To his surprise, Bethos shrugged. “Beats me. We gods live forever, so even we don’t know. Some think there’s an ultimate god who resides over the afterlife. If you become a god yourself, you will likely never find out.”
            The thought was both encouraging and depressing. Ironically, if Ev indeed became a god, some answers could be forever denied him. Nevertheless, he thought it a risk worth taking. “Do you really think I can become one?”
            “Anyone can—and will—become supremely powerful if they stay here long enough. The built-up energies left over from the Big Bang will see to that. You’re probably already experiencing increased vitality just from being here a half hour.”
            In fact, he was. It wasn’t anything dramatic yet, but he did feel as though he had more energy. “Kinda feels like I just had one of those energy drinks.”
            Bethos pointed at him and smiled. “Exactly. The longer you stay here, the stronger you’ll become. However, it is our job to make sure you’re ready for godhood. As you attend classes and take tests, we’ll evaluate your progress. If we don’t feel you’re going to become a proper deity, you’ll be expelled. Sorry, but we have to be honest with you going in.”
            That scared Ev. “What will happen to me if I’m expelled?”
            “You’ll have to leave the Academy. Mostly likely you’ll end up going home.”
            Home? That scared him even more. “Professor Strong said you guys have been watching me. Does that mean you know what kind of home I come from?”
            The President nodded grimly. “That we do.”
            “Then you know home is the last place I want to go. My father used to beat me, and my mom just didn’t care. That place can’t even be called a home. I’d rather take my chances with those fallen gods than go back there.”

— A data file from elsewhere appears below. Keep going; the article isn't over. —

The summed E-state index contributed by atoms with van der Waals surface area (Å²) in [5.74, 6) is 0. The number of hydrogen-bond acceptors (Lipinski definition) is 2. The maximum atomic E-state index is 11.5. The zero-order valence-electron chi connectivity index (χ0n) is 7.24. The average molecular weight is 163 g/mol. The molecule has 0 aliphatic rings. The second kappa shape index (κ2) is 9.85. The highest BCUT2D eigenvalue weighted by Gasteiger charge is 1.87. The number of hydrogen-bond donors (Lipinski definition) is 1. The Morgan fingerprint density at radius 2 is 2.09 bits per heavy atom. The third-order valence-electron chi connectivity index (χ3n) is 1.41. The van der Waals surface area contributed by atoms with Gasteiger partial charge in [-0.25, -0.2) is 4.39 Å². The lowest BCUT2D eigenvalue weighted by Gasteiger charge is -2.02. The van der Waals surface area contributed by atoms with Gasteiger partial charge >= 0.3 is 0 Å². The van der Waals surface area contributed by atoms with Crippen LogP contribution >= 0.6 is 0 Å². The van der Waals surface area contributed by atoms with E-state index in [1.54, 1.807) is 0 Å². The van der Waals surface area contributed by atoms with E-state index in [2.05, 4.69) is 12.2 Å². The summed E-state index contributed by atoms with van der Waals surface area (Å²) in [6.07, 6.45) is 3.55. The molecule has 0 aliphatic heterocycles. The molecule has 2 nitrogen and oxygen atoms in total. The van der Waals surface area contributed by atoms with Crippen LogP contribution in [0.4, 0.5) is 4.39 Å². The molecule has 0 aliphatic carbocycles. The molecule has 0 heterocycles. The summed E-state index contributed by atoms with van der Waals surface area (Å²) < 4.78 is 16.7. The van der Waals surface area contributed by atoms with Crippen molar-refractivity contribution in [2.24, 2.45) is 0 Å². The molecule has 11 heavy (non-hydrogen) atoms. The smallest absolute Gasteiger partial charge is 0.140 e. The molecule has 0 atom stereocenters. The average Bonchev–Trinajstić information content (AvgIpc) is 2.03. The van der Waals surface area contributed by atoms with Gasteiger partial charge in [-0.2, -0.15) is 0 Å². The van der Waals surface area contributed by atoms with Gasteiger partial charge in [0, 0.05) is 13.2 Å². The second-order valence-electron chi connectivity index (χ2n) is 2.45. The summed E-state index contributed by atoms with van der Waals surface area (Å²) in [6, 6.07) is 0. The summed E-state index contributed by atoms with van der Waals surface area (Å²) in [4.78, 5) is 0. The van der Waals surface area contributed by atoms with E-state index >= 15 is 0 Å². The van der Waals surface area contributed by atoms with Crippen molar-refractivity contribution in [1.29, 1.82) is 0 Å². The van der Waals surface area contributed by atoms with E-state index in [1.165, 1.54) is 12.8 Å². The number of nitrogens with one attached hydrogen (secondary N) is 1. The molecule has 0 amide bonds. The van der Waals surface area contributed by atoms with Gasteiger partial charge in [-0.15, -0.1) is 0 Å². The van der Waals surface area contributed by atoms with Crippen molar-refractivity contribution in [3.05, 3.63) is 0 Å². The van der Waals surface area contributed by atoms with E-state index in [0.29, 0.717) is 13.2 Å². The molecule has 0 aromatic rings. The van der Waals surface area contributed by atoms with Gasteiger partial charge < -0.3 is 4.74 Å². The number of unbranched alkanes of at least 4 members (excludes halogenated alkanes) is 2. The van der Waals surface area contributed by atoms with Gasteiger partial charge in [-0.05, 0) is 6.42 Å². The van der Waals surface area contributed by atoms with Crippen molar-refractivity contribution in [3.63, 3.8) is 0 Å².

From behind him, Brandon replied, “All the more reason for you to succeed here.” Ev hadn’t realized he and Freya were still in the room.
            “But do you really think I can?” he asked, to no one in particular.
            “I think you have the determination necessary. Your high school GPA was quite good, so we know you can apply yourself.”
            Yeah, but apply myself to becoming a god? That’s something else entirely. Nevertheless, Ev said, “Well, I don’t want to go home, and I don’t want to be killed by…uh…what’s that group’s name?”
            “Carnivál,” Freya replied.
            “Yeah. Them. I don’t want them sending any more of those refghasts after me until I can defend myself like the rest of you. So…” He took a deep breath, in case he found any arguments against what he was about to say. “I’ll do it. I’ll enroll here.”
            “Excellent!” Bethos said. “We’ll give you the paperwork to fill out, and then you’ll be an official student here. Now, other colleges have tuition—”
            Without thinking, Ev cut him off. “Oh, crap! I didn’t think about tuition. I have hardly in money on me. I was hoping to get a scholarship to whatever university I ended up attending.”
            “You didn’t let me finish,” Bethos said. “Other colleges have tuition, but not us. You can’t put a price on godhood, after all. We use our powers to keep the school running, not money, so you can rest easy.”
            Ev breathed the biggest sigh of relief of his life so far. “Oh, thank you, thank you, thank you.”
            Laughing again, the President said, “Don’t mention it, kid.
            “Now, there is one last thing I want to mention. You must eventually decide what kind of god you want to become.”
            “Yeah, this one guy said that to me. I really don’t know what I want to become god of,” Ev said.
            Freya said, “You have to become a god that can help people. We don’t allow our students to represent anything negative. With one exception, only Carnivál has the gods of hatred, vengeance, death, etc. You must choose something positive to represent.”
            Ev remembered, “That Jaysin guy said you’re the god of love.”
            Smiling, she said, “Exactly. There is nothing more positive in this world than love. I answer the prayers of mortals that pertain to love. For instance, I generally give them subconscious guidance. If I feel the mate you’re pursuing is right for you, I’ll help you succeed. But if that person isn’t right for you, I’ll nudge you away from them. The receptionist, Aphrodite, helps me out with that. Just because you’re a god doesn’t mean you can answer every single prayer.”